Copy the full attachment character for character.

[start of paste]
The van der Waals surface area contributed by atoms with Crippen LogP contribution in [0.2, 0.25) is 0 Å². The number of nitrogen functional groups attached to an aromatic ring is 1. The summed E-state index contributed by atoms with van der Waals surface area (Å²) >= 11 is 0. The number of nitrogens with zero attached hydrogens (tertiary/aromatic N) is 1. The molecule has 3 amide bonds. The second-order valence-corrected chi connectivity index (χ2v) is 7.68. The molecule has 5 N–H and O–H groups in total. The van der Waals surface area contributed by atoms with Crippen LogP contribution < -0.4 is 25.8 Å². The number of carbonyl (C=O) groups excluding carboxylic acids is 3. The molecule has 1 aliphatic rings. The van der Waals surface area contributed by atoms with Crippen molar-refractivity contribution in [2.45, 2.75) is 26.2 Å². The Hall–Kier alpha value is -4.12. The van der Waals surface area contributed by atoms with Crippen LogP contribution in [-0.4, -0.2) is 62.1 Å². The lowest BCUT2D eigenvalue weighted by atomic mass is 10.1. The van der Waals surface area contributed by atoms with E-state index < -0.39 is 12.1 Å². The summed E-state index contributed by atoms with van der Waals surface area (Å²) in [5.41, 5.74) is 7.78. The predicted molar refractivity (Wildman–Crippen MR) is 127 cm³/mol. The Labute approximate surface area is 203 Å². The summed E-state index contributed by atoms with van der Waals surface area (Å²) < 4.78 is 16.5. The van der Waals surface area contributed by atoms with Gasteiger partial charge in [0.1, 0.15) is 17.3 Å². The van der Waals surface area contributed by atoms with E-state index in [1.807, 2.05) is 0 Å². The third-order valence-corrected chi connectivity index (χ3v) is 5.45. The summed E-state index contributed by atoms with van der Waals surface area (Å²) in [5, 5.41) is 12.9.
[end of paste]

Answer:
The van der Waals surface area contributed by atoms with Crippen LogP contribution in [0.2, 0.25) is 0 Å². The number of nitrogen functional groups attached to an aromatic ring is 1. The summed E-state index contributed by atoms with van der Waals surface area (Å²) >= 11 is 0. The number of nitrogens with zero attached hydrogens (tertiary/aromatic N) is 1. The molecule has 3 amide bonds. The second-order valence-corrected chi connectivity index (χ2v) is 7.68. The molecule has 5 N–H and O–H groups in total. The van der Waals surface area contributed by atoms with Crippen LogP contribution < -0.4 is 25.8 Å². The number of carbonyl (C=O) groups excluding carboxylic acids is 3. The molecule has 1 aliphatic rings. The van der Waals surface area contributed by atoms with Crippen molar-refractivity contribution in [2.45, 2.75) is 26.2 Å². The Hall–Kier alpha value is -4.12. The van der Waals surface area contributed by atoms with Crippen LogP contribution in [-0.4, -0.2) is 62.1 Å². The lowest BCUT2D eigenvalue weighted by atomic mass is 10.1. The van der Waals surface area contributed by atoms with E-state index < -0.39 is 12.1 Å². The summed E-state index contributed by atoms with van der Waals surface area (Å²) in [5.41, 5.74) is 7.78. The predicted molar refractivity (Wildman–Crippen MR) is 127 cm³/mol. The Labute approximate surface area is 203 Å². The summed E-state index contributed by atoms with van der Waals surface area (Å²) < 4.78 is 16.5. The van der Waals surface area contributed by atoms with Gasteiger partial charge in [0.1, 0.15) is 17.3 Å². The van der Waals surface area contributed by atoms with E-state index in [1.807, 2.05) is 0 Å². The third-order valence-corrected chi connectivity index (χ3v) is 5.45. The summed E-state index contributed by atoms with van der Waals surface area (Å²) in [5, 5.41) is 12.9.